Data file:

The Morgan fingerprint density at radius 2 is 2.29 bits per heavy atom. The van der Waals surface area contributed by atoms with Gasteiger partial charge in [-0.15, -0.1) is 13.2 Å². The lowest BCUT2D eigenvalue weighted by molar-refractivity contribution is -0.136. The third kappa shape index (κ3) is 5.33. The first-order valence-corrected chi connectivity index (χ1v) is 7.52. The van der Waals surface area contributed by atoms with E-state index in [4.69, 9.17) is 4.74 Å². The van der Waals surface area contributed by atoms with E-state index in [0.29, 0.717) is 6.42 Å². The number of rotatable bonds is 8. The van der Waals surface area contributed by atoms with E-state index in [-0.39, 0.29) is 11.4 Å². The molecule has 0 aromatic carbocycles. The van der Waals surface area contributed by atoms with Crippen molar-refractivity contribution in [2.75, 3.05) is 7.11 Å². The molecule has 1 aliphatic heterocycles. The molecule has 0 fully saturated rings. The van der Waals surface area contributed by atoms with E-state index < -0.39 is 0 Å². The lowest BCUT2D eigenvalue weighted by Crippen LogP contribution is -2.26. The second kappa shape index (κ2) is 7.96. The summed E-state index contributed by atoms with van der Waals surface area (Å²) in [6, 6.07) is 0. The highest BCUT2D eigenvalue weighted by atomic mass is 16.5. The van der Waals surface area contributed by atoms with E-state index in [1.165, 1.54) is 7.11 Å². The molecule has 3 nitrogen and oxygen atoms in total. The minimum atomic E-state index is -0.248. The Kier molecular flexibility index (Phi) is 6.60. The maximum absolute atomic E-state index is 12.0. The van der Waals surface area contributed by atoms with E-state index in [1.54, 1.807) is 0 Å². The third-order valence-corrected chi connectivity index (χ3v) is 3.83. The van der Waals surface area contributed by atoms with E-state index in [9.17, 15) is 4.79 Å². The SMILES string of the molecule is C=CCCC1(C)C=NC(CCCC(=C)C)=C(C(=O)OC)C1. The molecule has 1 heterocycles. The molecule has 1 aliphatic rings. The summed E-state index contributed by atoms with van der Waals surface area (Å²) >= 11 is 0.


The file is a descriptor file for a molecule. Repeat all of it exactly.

The Morgan fingerprint density at radius 2 is 2.29 bits per heavy atom. The van der Waals surface area contributed by atoms with Gasteiger partial charge in [-0.15, -0.1) is 13.2 Å². The lowest BCUT2D eigenvalue weighted by molar-refractivity contribution is -0.136. The third kappa shape index (κ3) is 5.33. The first-order valence-corrected chi connectivity index (χ1v) is 7.52. The van der Waals surface area contributed by atoms with E-state index in [4.69, 9.17) is 4.74 Å². The van der Waals surface area contributed by atoms with E-state index in [0.29, 0.717) is 6.42 Å². The number of rotatable bonds is 8. The van der Waals surface area contributed by atoms with E-state index in [-0.39, 0.29) is 11.4 Å². The molecule has 0 aromatic carbocycles. The van der Waals surface area contributed by atoms with Crippen molar-refractivity contribution in [2.75, 3.05) is 7.11 Å². The molecule has 1 aliphatic heterocycles. The molecule has 0 fully saturated rings. The van der Waals surface area contributed by atoms with E-state index < -0.39 is 0 Å². The lowest BCUT2D eigenvalue weighted by Crippen LogP contribution is -2.26. The second kappa shape index (κ2) is 7.96. The summed E-state index contributed by atoms with van der Waals surface area (Å²) in [6, 6.07) is 0. The highest BCUT2D eigenvalue weighted by atomic mass is 16.5. The van der Waals surface area contributed by atoms with E-state index in [1.165, 1.54) is 7.11 Å². The molecule has 3 nitrogen and oxygen atoms in total. The minimum atomic E-state index is -0.248. The Kier molecular flexibility index (Phi) is 6.60. The maximum absolute atomic E-state index is 12.0. The van der Waals surface area contributed by atoms with E-state index in [1.54, 1.807) is 0 Å². The third-order valence-corrected chi connectivity index (χ3v) is 3.83. The van der Waals surface area contributed by atoms with E-state index in [9.17, 15) is 4.79 Å². The SMILES string of the molecule is C=CCCC1(C)C=NC(CCCC(=C)C)=C(C(=O)OC)C1. The molecule has 1 heterocycles. The molecule has 1 aliphatic rings. The summed E-state index contributed by atoms with van der Waals surface area (Å²) >= 11 is 0.